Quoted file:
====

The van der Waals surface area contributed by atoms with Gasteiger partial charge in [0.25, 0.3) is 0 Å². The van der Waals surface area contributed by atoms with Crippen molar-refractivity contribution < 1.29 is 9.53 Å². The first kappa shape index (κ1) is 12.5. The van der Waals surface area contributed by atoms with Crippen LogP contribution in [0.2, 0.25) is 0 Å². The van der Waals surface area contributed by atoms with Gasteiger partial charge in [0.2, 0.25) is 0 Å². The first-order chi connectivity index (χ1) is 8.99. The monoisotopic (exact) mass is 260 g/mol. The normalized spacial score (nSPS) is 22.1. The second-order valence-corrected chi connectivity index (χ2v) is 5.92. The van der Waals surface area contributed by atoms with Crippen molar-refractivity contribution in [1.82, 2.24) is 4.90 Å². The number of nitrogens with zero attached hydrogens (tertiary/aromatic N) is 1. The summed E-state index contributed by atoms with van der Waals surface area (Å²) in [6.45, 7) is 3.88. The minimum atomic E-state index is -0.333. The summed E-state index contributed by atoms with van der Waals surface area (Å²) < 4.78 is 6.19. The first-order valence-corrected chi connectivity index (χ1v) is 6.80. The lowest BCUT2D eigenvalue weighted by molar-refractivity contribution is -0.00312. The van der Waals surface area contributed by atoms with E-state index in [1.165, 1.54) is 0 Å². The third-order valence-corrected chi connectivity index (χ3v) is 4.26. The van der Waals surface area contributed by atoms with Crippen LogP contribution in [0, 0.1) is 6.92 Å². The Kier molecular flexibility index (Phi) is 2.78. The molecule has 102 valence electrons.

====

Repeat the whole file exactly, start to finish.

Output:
The van der Waals surface area contributed by atoms with Gasteiger partial charge in [0.25, 0.3) is 0 Å². The van der Waals surface area contributed by atoms with Crippen molar-refractivity contribution < 1.29 is 9.53 Å². The first kappa shape index (κ1) is 12.5. The van der Waals surface area contributed by atoms with Crippen LogP contribution in [0.2, 0.25) is 0 Å². The van der Waals surface area contributed by atoms with Gasteiger partial charge in [0.2, 0.25) is 0 Å². The first-order chi connectivity index (χ1) is 8.99. The monoisotopic (exact) mass is 260 g/mol. The normalized spacial score (nSPS) is 22.1. The second-order valence-corrected chi connectivity index (χ2v) is 5.92. The van der Waals surface area contributed by atoms with Crippen molar-refractivity contribution in [1.82, 2.24) is 4.90 Å². The number of nitrogens with zero attached hydrogens (tertiary/aromatic N) is 1. The summed E-state index contributed by atoms with van der Waals surface area (Å²) in [6.45, 7) is 3.88. The minimum atomic E-state index is -0.333. The summed E-state index contributed by atoms with van der Waals surface area (Å²) < 4.78 is 6.19. The first-order valence-corrected chi connectivity index (χ1v) is 6.80. The lowest BCUT2D eigenvalue weighted by molar-refractivity contribution is -0.00312. The van der Waals surface area contributed by atoms with E-state index in [1.165, 1.54) is 0 Å². The third-order valence-corrected chi connectivity index (χ3v) is 4.26. The van der Waals surface area contributed by atoms with Crippen LogP contribution in [0, 0.1) is 6.92 Å². The Kier molecular flexibility index (Phi) is 2.78. The molecule has 102 valence electrons.